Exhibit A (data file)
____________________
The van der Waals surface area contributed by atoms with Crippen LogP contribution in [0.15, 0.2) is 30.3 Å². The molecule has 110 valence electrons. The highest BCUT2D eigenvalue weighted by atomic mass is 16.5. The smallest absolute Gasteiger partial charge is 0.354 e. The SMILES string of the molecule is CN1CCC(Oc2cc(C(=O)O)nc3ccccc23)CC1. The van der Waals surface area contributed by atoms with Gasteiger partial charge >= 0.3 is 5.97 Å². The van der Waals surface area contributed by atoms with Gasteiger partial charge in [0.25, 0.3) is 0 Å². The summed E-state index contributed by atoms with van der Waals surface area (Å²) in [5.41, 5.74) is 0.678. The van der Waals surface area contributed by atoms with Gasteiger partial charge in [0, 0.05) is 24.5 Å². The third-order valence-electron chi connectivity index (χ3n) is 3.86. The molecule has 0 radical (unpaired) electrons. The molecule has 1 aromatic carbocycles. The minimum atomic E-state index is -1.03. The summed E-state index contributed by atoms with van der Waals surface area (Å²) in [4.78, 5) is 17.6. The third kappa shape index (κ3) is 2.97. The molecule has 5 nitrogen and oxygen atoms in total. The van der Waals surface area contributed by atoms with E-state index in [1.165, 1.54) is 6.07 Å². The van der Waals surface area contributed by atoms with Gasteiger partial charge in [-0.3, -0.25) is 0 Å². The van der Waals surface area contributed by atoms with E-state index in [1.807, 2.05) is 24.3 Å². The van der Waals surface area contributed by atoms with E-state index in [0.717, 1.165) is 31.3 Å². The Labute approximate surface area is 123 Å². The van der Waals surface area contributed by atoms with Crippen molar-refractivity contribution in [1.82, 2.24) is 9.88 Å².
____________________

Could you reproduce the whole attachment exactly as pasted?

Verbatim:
The van der Waals surface area contributed by atoms with Crippen LogP contribution in [0.15, 0.2) is 30.3 Å². The molecule has 110 valence electrons. The highest BCUT2D eigenvalue weighted by atomic mass is 16.5. The smallest absolute Gasteiger partial charge is 0.354 e. The SMILES string of the molecule is CN1CCC(Oc2cc(C(=O)O)nc3ccccc23)CC1. The van der Waals surface area contributed by atoms with Gasteiger partial charge >= 0.3 is 5.97 Å². The van der Waals surface area contributed by atoms with Gasteiger partial charge in [0.25, 0.3) is 0 Å². The summed E-state index contributed by atoms with van der Waals surface area (Å²) in [5.41, 5.74) is 0.678. The van der Waals surface area contributed by atoms with Gasteiger partial charge in [0, 0.05) is 24.5 Å². The third-order valence-electron chi connectivity index (χ3n) is 3.86. The molecule has 0 radical (unpaired) electrons. The molecule has 1 aromatic carbocycles. The minimum atomic E-state index is -1.03. The summed E-state index contributed by atoms with van der Waals surface area (Å²) in [4.78, 5) is 17.6. The third kappa shape index (κ3) is 2.97. The molecule has 5 nitrogen and oxygen atoms in total. The van der Waals surface area contributed by atoms with E-state index in [1.165, 1.54) is 6.07 Å². The van der Waals surface area contributed by atoms with Gasteiger partial charge in [-0.3, -0.25) is 0 Å². The van der Waals surface area contributed by atoms with E-state index in [1.807, 2.05) is 24.3 Å². The van der Waals surface area contributed by atoms with E-state index in [0.717, 1.165) is 31.3 Å². The Labute approximate surface area is 123 Å². The van der Waals surface area contributed by atoms with Crippen molar-refractivity contribution in [1.82, 2.24) is 9.88 Å².